"Grotesque Buxom Woman with Misshapen Hands"

30" x 50"

Second prize winner of the 1999 Thrift Store Art Acquisition Party. I'm officially soliciting explanatory text and/or descriptions for this one, as I'm completely at a loss for words with regards to the painting.......


05-April-2000 - The masses certainly have spoken, judging by the following response to my request for explanatory text. The comments below are courtesy of a Mr. Greg Gerber. Judging by his insights, Mr. Gerber is either a raving lunatic, or one of the most astute observers of Thrift Store Art this side of the Louvre.....


"Your comments regarding this piece of art state that you are at a loss for words to describe it. I would like to offer my viewpoint:"

"I think that some skilled painters have the ability to use angles or shapes to draw our attention and our eyes to a certain point in the painting. Conversely, that same skill can purposely divert our attention away from a point in the painting, such as in a fine nude painting, where the curve of the neck, placement of an arm, or the angle of the legs can divert our attention to the fact that his/her "naughty bits" are on display. I think that may be the case with this piece. What may appear to be bad, may actually be highly skilled. Personally, I think there is a hidden image in the piece, with so many distractions to divert our attention from this image. I was immediately distracted by the fact that her head has been cut off. And that she has either a Tammy Faye Bakker or Zulu warrior makeup job. I'm leaning toward the Zulu, as she appears to have corn-row hair. The stark, yet curvy lines in the piece serve to confuse the mind, further creating that distraction. And are those not the hands of the Elephant Man? And what are those on her legs? Leather boots? Frederick's of Hollywood fishnet stockings? Lacrosse padding? And why did the artist give her Emmitt Smith's calves? I think all of this serves to divert our attention from the hidden image, located dead center in the middle of the painting. At first I thought it was something in the style of Salvador Dali, but it isn't. Do you see the eye under her left breast? Just below that there appears to be a crude nose, next to her shirt. The crude line down the center of her belly frames a side of a face. And the brushstrokes, crude and haphazard throughout the painting, now take shape in what appears to whiskers. Bad art? I think not. This could only be a tribute to one of Broadway's longest running musicals, Cats. Having said all that, I reserve the possibility that it is just really bad art, by a sick and demented artist in need of professional help."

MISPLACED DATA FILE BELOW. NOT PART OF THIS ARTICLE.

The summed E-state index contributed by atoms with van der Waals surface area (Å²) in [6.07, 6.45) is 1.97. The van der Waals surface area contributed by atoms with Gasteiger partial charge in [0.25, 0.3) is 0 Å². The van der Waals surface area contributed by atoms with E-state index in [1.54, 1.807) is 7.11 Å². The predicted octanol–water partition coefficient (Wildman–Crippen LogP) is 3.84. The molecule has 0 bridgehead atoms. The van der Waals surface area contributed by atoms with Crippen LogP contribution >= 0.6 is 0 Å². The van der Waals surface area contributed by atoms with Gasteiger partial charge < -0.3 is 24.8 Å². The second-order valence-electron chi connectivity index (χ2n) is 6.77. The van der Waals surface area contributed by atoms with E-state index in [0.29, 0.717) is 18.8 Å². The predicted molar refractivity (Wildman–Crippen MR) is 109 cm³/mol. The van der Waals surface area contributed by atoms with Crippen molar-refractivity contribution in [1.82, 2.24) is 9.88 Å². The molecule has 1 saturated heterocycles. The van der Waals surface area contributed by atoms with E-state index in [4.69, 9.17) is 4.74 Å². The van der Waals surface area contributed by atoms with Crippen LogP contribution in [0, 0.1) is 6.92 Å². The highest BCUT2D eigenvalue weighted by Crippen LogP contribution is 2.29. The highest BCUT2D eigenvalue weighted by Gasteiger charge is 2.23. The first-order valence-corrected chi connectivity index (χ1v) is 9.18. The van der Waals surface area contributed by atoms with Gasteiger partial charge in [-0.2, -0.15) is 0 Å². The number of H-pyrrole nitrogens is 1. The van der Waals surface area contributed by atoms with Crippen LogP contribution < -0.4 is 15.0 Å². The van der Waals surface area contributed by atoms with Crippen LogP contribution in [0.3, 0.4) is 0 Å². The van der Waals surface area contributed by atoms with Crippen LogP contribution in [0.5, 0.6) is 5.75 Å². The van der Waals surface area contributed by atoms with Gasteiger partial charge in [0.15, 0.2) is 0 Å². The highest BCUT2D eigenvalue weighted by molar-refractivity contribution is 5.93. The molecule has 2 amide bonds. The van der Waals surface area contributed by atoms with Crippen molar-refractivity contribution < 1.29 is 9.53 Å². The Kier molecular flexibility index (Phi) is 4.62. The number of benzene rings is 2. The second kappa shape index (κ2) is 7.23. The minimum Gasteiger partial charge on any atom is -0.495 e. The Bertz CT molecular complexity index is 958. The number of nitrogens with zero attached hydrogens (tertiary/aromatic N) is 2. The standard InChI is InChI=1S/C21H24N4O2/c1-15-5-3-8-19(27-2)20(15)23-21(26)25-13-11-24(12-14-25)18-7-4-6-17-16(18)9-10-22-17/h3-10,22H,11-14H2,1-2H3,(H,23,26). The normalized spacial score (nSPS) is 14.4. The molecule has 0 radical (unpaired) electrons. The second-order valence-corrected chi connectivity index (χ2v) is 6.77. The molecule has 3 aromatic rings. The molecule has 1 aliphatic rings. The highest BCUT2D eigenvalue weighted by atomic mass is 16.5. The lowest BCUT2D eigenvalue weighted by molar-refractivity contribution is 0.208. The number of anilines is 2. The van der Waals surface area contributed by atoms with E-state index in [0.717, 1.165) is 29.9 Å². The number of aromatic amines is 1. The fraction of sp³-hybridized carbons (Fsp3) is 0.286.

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Gallery IX